Nature is not natural and can never be naturalized — Graham Harman

Monday, August 15, 2011

Against Malleable Nature

...some thoughts from the beginning of the essay I'm working on, for the volume with Jameson. The basic argument of the second part is the Hegel and ecology paper I'm doing in London. This part comes earlier:

Malleable Nature is a dream about a certain tiny set of objects, a set that is malleable enough to maintain the stability of the dream. Since to be an entity at all is to be vulnerable to 1+n entities that can destroy you (there is always some externality, as I shall argue here), this dream must be limited. It cannot talk about the entire set of objects in the universe. To be physical is to be fragile. Dreams end somewhere.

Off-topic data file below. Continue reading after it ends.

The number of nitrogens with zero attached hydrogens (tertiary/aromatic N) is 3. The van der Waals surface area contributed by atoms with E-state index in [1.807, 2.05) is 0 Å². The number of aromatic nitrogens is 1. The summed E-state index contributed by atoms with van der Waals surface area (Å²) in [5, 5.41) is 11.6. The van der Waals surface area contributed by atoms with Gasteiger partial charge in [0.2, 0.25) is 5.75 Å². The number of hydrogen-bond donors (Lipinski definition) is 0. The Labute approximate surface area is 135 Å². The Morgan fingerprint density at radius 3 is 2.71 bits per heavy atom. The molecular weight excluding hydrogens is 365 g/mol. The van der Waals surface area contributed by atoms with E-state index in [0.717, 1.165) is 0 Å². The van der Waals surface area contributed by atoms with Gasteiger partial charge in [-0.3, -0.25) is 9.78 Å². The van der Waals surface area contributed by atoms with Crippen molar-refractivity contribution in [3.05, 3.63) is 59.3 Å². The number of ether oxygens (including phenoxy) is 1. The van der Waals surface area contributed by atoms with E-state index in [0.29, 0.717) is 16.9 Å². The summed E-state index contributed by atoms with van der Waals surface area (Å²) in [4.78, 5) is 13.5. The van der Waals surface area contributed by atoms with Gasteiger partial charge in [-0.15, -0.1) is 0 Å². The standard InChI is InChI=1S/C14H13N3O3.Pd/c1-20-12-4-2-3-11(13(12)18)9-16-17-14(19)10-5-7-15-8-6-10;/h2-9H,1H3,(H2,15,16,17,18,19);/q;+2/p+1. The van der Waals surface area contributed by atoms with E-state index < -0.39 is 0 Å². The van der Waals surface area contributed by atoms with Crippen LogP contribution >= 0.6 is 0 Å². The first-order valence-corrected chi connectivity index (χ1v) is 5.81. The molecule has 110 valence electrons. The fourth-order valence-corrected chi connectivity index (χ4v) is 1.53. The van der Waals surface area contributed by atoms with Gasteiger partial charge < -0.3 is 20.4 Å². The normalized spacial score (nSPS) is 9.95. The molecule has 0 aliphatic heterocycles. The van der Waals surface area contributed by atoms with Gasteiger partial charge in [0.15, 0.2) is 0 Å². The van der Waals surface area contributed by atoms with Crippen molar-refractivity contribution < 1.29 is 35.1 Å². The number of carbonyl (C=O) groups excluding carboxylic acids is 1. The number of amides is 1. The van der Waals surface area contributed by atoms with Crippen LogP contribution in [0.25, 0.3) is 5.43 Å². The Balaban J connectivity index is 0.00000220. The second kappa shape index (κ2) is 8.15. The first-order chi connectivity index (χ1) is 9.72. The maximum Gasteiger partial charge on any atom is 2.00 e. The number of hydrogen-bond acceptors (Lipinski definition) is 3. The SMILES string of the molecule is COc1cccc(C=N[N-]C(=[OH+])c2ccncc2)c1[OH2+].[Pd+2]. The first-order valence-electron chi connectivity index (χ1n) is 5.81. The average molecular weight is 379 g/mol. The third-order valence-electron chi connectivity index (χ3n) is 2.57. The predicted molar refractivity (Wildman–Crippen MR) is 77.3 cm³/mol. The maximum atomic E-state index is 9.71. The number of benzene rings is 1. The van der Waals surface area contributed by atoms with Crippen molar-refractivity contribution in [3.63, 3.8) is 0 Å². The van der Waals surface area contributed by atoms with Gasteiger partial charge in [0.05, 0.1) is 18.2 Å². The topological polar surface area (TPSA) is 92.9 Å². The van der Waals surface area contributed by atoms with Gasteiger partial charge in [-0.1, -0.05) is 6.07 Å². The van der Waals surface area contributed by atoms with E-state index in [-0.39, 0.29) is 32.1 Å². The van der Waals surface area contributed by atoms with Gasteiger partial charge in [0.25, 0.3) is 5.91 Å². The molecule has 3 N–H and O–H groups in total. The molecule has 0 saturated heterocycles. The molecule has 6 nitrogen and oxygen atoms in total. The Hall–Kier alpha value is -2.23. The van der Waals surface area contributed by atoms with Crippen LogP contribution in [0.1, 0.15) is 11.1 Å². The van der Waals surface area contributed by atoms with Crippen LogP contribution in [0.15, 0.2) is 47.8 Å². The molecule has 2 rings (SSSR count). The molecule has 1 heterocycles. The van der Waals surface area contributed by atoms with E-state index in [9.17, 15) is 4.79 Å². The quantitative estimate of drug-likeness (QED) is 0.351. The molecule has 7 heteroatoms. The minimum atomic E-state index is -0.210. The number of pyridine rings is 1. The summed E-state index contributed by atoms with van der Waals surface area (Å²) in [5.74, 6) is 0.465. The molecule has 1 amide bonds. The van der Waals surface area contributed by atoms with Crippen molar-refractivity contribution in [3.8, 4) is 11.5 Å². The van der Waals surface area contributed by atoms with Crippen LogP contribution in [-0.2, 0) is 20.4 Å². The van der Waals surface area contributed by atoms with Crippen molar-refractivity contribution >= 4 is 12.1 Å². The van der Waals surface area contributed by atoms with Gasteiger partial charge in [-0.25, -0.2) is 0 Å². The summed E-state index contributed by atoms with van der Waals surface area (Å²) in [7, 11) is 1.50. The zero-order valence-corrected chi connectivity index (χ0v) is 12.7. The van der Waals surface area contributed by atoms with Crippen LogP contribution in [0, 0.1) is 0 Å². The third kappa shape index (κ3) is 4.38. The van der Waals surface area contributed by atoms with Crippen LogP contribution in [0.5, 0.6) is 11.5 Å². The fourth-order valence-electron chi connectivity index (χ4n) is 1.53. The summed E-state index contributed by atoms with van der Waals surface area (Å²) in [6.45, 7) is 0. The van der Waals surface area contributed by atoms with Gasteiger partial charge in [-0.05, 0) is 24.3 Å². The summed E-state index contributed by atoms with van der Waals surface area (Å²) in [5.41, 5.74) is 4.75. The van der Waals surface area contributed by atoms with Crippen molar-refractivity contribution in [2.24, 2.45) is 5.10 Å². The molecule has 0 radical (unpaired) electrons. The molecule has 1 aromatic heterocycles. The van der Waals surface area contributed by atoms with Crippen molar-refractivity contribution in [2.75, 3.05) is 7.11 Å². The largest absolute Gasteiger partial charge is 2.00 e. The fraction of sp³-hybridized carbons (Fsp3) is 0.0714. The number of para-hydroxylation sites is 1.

The question is, now that we know what we know, do we want to continue imagining different kinds of malleability (capitalism, communism) and is that all we want to do? Note that on this view, even if we achieve some kind of physical enactment of our dream—say we have enough political power and enough Earth shaking equipment—we will still be dreaming. Dreaming in a world in which humans coexist with a plenum of actual entities, a very large finitude of real beings such as glass, potato viroids, kerosene, gar and oyster catchers. They are now, we find out to our chagrin, on this side of social space. Always have been. The trouble is, whose social space is it, now that we know that?

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